[Present State Faringdon Ward without. of this Ward.]276

[Present State Faringdon Ward without. of this Ward.]

Edward Coke, Kt, Chief Justice of England. Bore eight Shields. Julius Cæsar, Kt. Master of the Rolls. Laurence Tanfield, Kt. Chief Baron of the Exchequer. Thomas Littleton, Justice. John Crook, Kt. Justice. Edward Bromley, Kt. Baron of the Exchequer. Bore eight Shields. Edward Drue, Serjeant at Law. John Cowper, Serjeant at Law. John Heath, Serjeant at Law. John Carrel, Attorney of the Dutchy of Lancaster.

On the North Window.

Edmund Anderson, Kt. Chief Justice of the Common Pleas. Roger Manwood, Kt. Chief Baron of the Exchequer. Thomas Gawdy, Kt. Justice. Thomas Forster, Kt. Tho. Coventree, Kt. Fran. Beaumont, Kt. He bore twelve Shields.

In the little Temple.

William Dane, Ironmonger, and Alderman of London.

John Allot, Kt. Alderman of London.

Michael Fox, of London, Grocer, Anno 1500.

Towards the latter end of King Charles II. his Reign, a terrible Fire happened in the Temple. Whereby the Office of Chirographer of Fines of the Court of Common Pleas, there kept, was so burnt down, that several Records of Fines engrossed, of Trinity and Michaelmas Terms, were either consumed or lost. Wherefore an Act past 31 Car. II. for the re-ingrossing of those Records. And that Office is now built in an open wide Court of the Temple, near the Water side, not adjacent to any other Edifices, for the better Security of those Records for all time hereafter.

Fire in the Temple.

And thus much for the said New Temple, the farthest West part of this Ward, and also of this City, for the Liberties thereof.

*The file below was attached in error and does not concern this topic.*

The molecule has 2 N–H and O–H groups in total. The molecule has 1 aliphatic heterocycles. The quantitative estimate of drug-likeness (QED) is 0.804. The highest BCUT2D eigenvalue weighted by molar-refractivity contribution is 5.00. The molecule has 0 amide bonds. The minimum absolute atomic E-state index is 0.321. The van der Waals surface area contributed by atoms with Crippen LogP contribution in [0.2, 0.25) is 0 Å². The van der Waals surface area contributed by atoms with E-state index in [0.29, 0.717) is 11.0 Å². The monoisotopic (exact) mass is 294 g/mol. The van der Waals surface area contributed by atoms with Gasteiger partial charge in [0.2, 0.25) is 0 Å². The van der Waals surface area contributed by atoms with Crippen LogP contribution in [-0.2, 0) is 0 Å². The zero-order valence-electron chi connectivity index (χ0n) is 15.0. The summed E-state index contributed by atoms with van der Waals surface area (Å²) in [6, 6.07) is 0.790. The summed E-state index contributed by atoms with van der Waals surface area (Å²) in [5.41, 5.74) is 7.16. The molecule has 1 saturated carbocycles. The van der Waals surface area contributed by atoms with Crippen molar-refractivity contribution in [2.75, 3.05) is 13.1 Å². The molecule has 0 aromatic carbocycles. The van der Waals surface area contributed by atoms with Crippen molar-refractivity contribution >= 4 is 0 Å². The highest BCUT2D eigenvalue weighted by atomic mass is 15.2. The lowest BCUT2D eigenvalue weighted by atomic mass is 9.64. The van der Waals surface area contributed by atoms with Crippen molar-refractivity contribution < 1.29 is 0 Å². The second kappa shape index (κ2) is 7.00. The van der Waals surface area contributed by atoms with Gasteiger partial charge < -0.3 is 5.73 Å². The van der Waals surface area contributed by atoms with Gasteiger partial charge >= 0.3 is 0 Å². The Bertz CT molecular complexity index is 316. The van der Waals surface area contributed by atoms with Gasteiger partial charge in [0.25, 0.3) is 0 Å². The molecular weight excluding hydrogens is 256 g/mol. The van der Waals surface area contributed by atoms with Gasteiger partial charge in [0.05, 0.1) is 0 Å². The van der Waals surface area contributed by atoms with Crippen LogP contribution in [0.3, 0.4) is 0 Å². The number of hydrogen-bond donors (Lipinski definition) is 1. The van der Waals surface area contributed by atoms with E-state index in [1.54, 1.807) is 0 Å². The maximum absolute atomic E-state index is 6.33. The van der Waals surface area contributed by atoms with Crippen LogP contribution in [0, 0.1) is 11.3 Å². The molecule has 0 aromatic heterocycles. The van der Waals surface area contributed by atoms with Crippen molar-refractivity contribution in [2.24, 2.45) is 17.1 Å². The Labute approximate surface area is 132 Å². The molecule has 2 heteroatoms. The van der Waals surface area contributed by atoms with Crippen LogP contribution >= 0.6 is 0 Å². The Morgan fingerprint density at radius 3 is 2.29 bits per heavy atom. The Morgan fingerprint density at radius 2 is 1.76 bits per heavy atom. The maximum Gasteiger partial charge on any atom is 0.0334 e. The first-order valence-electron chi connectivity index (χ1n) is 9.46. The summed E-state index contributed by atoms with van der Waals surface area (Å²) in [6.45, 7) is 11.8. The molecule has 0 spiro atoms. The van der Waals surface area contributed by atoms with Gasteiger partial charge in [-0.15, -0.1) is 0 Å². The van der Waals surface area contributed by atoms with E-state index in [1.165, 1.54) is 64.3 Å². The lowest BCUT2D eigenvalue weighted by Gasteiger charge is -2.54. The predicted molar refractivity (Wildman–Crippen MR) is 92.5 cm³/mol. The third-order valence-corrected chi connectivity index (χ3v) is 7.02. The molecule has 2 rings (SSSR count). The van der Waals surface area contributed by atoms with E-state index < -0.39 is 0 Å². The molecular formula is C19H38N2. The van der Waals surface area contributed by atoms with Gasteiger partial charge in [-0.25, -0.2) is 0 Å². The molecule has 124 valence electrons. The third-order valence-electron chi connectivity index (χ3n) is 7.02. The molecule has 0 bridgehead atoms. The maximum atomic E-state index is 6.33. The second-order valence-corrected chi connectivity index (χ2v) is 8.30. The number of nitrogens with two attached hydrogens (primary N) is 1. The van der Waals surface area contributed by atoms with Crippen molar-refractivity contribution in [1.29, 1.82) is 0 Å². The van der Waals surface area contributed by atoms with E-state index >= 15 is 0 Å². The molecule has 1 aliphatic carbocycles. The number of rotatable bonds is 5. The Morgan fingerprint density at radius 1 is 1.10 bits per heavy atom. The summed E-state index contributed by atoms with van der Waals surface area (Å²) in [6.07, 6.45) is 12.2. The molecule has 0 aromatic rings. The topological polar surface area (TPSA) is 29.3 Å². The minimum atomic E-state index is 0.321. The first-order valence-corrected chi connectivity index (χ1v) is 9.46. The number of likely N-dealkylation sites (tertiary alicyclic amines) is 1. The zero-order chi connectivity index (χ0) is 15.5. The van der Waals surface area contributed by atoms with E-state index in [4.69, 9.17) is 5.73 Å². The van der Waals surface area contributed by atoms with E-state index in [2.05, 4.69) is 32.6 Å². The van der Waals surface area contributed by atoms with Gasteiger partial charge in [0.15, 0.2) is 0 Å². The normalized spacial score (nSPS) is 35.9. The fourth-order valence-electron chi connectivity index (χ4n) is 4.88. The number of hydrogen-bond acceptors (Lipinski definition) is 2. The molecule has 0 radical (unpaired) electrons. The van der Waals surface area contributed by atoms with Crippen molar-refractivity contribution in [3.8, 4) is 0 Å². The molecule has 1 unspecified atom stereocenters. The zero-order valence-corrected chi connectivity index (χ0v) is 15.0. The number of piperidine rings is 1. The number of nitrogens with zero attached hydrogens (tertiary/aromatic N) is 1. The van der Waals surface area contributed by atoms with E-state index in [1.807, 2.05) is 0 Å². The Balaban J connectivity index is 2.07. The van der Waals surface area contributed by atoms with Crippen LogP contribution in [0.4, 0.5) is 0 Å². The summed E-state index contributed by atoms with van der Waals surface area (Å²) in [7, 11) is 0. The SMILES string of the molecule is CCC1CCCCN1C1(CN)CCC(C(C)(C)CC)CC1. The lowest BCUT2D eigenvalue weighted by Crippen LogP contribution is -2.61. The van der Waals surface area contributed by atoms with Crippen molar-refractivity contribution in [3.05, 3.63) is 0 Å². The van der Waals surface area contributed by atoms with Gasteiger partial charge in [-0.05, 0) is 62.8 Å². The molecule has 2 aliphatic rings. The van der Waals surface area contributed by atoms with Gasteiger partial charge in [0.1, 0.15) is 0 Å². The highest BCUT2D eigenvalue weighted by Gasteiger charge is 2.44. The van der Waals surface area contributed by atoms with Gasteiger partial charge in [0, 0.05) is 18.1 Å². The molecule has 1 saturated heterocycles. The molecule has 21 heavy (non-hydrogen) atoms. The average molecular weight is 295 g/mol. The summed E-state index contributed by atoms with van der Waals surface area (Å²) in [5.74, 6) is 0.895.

All this for the antient State of this Ward. Now for the present State, take it as followeth.]

The present State of this Ward.

To begin at the South Parts, viz. Ludgate hill and Fleetstreet, taking notice, as we pass along, of all the Lanes and Alleys through which there lie Passages, in and out of the said Streets. As on the North side, beginning at Temple Bar, there is Bell Yard, Chancery lane, Fetter lane, Shoe lane, the Town Ditch. Then on the South side of the Street, White Friers, Water lane, Salisbury Court, Bridewel Precinct. Then the Street beginning near Ludgate, and passing from South to North called Old Baily: Which opens into the North part of this Ward, as Snow hill, down to Holbourn Bridge. Then more North is Cow lane, Hosier lane, Cock lane, Chick lane, West Smithfield, Long lane, St. Bartholomew's Close and Hospital, Pye Corner, &c. with all the smaller Courts and Alleys contained in each of these. And lastly, Publick Buildings, and Things worthy Remark.

Ludgate hill and Fleetstreet.

R. B.

Ludgate hill cometh down from Ludgate, and runneth Westwards to Fleetstreet; from which it is severed by a handsome large Stone Bridge, the breadth of the Street; which gives a passage over the new Canal, where Fleet Ditch was. Which since the Fire of London, was made so deep and wide, cut from Holbourn Bridge to the Mouth of the River of Thames, that it receiveth the Tides, and bringeth up Barges and Lighters to Holbourn Bridge; a great Conveniency to the Inhabitants thereabouts. Of this more hath been spoken in the first Book, of Brooks and Rivers.

Ludgate hill.

The new Canal.

Chap. V.